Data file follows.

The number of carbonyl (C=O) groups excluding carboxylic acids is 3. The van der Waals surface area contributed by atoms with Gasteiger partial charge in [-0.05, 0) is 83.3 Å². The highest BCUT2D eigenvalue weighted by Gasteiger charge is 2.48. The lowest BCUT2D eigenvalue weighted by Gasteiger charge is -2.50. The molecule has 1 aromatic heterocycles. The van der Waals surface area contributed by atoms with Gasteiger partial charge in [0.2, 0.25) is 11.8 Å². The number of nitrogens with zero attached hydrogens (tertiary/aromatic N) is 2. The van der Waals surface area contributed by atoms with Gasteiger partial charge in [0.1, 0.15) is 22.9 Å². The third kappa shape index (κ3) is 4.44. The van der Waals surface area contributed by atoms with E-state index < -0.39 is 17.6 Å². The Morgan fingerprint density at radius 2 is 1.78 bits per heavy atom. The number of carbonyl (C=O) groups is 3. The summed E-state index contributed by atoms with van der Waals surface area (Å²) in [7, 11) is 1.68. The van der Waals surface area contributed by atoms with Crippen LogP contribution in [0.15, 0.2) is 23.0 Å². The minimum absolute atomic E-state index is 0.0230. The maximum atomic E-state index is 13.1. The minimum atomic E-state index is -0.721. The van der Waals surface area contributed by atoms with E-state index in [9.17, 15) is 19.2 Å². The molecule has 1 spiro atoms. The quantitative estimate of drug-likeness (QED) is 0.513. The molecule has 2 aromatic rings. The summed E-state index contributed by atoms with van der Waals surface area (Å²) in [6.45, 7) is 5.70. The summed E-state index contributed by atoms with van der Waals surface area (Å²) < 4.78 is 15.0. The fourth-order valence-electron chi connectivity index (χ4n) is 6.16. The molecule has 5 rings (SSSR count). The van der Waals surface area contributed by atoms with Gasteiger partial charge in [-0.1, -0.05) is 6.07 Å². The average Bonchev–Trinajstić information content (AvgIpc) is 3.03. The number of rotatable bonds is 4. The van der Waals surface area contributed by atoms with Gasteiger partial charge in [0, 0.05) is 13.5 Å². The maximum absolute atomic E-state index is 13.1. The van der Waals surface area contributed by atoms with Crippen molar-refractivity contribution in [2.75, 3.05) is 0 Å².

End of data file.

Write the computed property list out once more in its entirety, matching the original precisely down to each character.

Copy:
The number of carbonyl (C=O) groups excluding carboxylic acids is 3. The van der Waals surface area contributed by atoms with Gasteiger partial charge in [-0.05, 0) is 83.3 Å². The highest BCUT2D eigenvalue weighted by Gasteiger charge is 2.48. The lowest BCUT2D eigenvalue weighted by Gasteiger charge is -2.50. The molecule has 1 aromatic heterocycles. The van der Waals surface area contributed by atoms with Gasteiger partial charge in [0.2, 0.25) is 11.8 Å². The number of nitrogens with zero attached hydrogens (tertiary/aromatic N) is 2. The van der Waals surface area contributed by atoms with Gasteiger partial charge in [0.1, 0.15) is 22.9 Å². The third kappa shape index (κ3) is 4.44. The van der Waals surface area contributed by atoms with E-state index < -0.39 is 17.6 Å². The Morgan fingerprint density at radius 2 is 1.78 bits per heavy atom. The number of carbonyl (C=O) groups is 3. The summed E-state index contributed by atoms with van der Waals surface area (Å²) in [7, 11) is 1.68. The van der Waals surface area contributed by atoms with Crippen LogP contribution in [0.15, 0.2) is 23.0 Å². The minimum absolute atomic E-state index is 0.0230. The maximum atomic E-state index is 13.1. The minimum atomic E-state index is -0.721. The van der Waals surface area contributed by atoms with E-state index in [9.17, 15) is 19.2 Å². The molecule has 1 spiro atoms. The quantitative estimate of drug-likeness (QED) is 0.513. The molecule has 2 aromatic rings. The summed E-state index contributed by atoms with van der Waals surface area (Å²) in [6.45, 7) is 5.70. The summed E-state index contributed by atoms with van der Waals surface area (Å²) < 4.78 is 15.0. The fourth-order valence-electron chi connectivity index (χ4n) is 6.16. The molecule has 5 rings (SSSR count). The van der Waals surface area contributed by atoms with Gasteiger partial charge in [-0.1, -0.05) is 6.07 Å². The average Bonchev–Trinajstić information content (AvgIpc) is 3.03. The number of rotatable bonds is 4. The van der Waals surface area contributed by atoms with Gasteiger partial charge in [0, 0.05) is 13.5 Å². The maximum absolute atomic E-state index is 13.1. The van der Waals surface area contributed by atoms with Crippen molar-refractivity contribution in [2.75, 3.05) is 0 Å².